artistry beyond the notes…


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Mozart in Wallingford

The venue for our concert tonight (16 May) is the historic St Peter’s church, Walingford (Oxfordshire). OxfordshireWallingfordStPeterextmainSt Peter’s was decommissioned in the 1970s and is now a much-loved venue for classical music. Our concert there introduces Mozart in various instrumental guises, starting with the ever-popular “Kegelstatt” Trio, K.498 for clarinet, viola and piano (in which Mozart played viola at the first performance); followed by his Violin Sonata in B flat, K.454 (written for Italian virtuosa Regina Strinasacchi, for the premiere of which Mozart performed the piano part entirely from memory, having not had time to write it out!); and we conclude with the mighty “Gran’ Partita” Serenade, K.361 in an arrangement by C.F.G Schwencke (c.1805) for Quintet.

 

 


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Mozart for 2, 3 and 5

We’re very much looking forward to our upcoming concert at St Peter’s Wallingford this Saturday 16 May for Wallingford Chameleon Arts, at 8pm. Our programme explores Mozart chamber music in duo, trio and quintet combinations.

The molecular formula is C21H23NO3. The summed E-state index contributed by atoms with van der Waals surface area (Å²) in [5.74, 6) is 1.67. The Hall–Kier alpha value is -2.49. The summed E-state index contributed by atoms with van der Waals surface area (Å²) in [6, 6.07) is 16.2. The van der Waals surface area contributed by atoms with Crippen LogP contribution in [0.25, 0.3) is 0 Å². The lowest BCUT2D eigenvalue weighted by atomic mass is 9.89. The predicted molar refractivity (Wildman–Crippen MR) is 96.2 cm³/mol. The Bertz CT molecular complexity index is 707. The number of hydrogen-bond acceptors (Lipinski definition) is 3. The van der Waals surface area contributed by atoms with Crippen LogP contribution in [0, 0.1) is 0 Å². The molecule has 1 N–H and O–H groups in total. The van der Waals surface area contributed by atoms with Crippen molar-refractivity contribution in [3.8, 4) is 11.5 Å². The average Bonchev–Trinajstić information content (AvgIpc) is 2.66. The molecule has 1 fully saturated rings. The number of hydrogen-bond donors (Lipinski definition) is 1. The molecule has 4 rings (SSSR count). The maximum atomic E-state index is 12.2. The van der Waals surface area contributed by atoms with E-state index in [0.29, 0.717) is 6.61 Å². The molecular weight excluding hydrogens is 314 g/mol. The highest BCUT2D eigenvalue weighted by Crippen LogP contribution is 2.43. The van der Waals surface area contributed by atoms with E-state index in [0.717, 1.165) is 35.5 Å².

Written originally for violin virtuoso Regina Strinasacchi in 1784, the B flat Sonata for Violin and Piano, K.454 achieves true equality between the players, emerging strongly from a prior tradition of ‘accompanied sonatas’ in which the violin was very much the junior partner. In the premiere of K.454 Mozart played from a piano part that was barely completed with little more than blank staves in front of him on the music desk!

The wonderful “Kegelstatt” Trio, K.498 (1786) for clarinet, viola and piano was also written with particular players in mind. On this occasion, Mozart played the viola, along with Anton Stadler (clarinet), and his pupil, Francesca von Jacquin at the keyboard. Whether the legend is true that it was conceived while playing a game of skittles (hence the nickname), is anyone’s guess. The balance of the forces is certainly very carefully considered, an expressive factor that comes through with greater clarity on period winds, strings and piano than on their modern equivalents.

The origins of Mozart’s famous Serenade, “Gran’ Partita” for 13 winds are less clearly documented. Perhaps it was composed for a benefit concert for clarinettist, Anton Stadler in March 1784; or else for a wedding celebration; or a university ‘Finalmusik’. Even its precise date of composition is a bit of a mystery. In 1805, it was arranged asa “Grand Quintetto” by C.P.E. Bach’s successor as Stadtkantor in Hamburg, Christian Friedrich Gottlob Schwencke. Mozart’s mighty Serenade is no less ‘grand’ in the quintet formation, and forms a splendid finale to our concert.